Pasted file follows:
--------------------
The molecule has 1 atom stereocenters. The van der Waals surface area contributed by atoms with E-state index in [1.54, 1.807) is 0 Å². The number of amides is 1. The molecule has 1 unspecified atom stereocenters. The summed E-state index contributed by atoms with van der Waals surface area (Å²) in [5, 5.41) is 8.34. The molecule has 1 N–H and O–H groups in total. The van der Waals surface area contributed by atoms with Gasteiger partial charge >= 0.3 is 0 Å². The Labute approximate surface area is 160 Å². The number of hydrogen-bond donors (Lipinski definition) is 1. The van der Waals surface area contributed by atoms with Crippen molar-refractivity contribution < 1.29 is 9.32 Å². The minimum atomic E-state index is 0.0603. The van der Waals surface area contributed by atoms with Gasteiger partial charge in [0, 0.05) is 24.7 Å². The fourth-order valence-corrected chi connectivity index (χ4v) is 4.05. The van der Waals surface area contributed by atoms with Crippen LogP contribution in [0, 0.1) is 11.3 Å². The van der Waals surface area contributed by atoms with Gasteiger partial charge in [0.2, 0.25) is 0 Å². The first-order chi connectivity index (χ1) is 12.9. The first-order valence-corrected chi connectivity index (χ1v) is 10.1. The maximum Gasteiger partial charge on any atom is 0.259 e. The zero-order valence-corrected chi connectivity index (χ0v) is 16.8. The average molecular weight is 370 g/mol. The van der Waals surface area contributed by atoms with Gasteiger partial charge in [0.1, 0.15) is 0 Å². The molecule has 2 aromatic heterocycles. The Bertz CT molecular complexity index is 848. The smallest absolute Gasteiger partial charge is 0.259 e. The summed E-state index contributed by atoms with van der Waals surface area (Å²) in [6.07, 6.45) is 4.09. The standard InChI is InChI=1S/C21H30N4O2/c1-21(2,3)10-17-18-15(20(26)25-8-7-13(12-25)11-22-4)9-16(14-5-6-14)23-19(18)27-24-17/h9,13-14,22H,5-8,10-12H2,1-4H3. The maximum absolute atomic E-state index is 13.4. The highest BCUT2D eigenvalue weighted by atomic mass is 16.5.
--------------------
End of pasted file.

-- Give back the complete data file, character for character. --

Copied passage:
The molecule has 1 atom stereocenters. The van der Waals surface area contributed by atoms with E-state index in [1.54, 1.807) is 0 Å². The number of amides is 1. The molecule has 1 unspecified atom stereocenters. The summed E-state index contributed by atoms with van der Waals surface area (Å²) in [5, 5.41) is 8.34. The molecule has 1 N–H and O–H groups in total. The van der Waals surface area contributed by atoms with Gasteiger partial charge >= 0.3 is 0 Å². The Labute approximate surface area is 160 Å². The number of hydrogen-bond donors (Lipinski definition) is 1. The van der Waals surface area contributed by atoms with Crippen molar-refractivity contribution < 1.29 is 9.32 Å². The minimum atomic E-state index is 0.0603. The van der Waals surface area contributed by atoms with Gasteiger partial charge in [0, 0.05) is 24.7 Å². The fourth-order valence-corrected chi connectivity index (χ4v) is 4.05. The van der Waals surface area contributed by atoms with Crippen LogP contribution in [0, 0.1) is 11.3 Å². The van der Waals surface area contributed by atoms with Gasteiger partial charge in [0.2, 0.25) is 0 Å². The first-order chi connectivity index (χ1) is 12.9. The first-order valence-corrected chi connectivity index (χ1v) is 10.1. The maximum Gasteiger partial charge on any atom is 0.259 e. The zero-order valence-corrected chi connectivity index (χ0v) is 16.8. The average molecular weight is 370 g/mol. The van der Waals surface area contributed by atoms with Gasteiger partial charge in [0.1, 0.15) is 0 Å². The molecule has 2 aromatic heterocycles. The Bertz CT molecular complexity index is 848. The smallest absolute Gasteiger partial charge is 0.259 e. The summed E-state index contributed by atoms with van der Waals surface area (Å²) in [6.07, 6.45) is 4.09. The standard InChI is InChI=1S/C21H30N4O2/c1-21(2,3)10-17-18-15(20(26)25-8-7-13(12-25)11-22-4)9-16(14-5-6-14)23-19(18)27-24-17/h9,13-14,22H,5-8,10-12H2,1-4H3. The maximum absolute atomic E-state index is 13.4. The highest BCUT2D eigenvalue weighted by atomic mass is 16.5.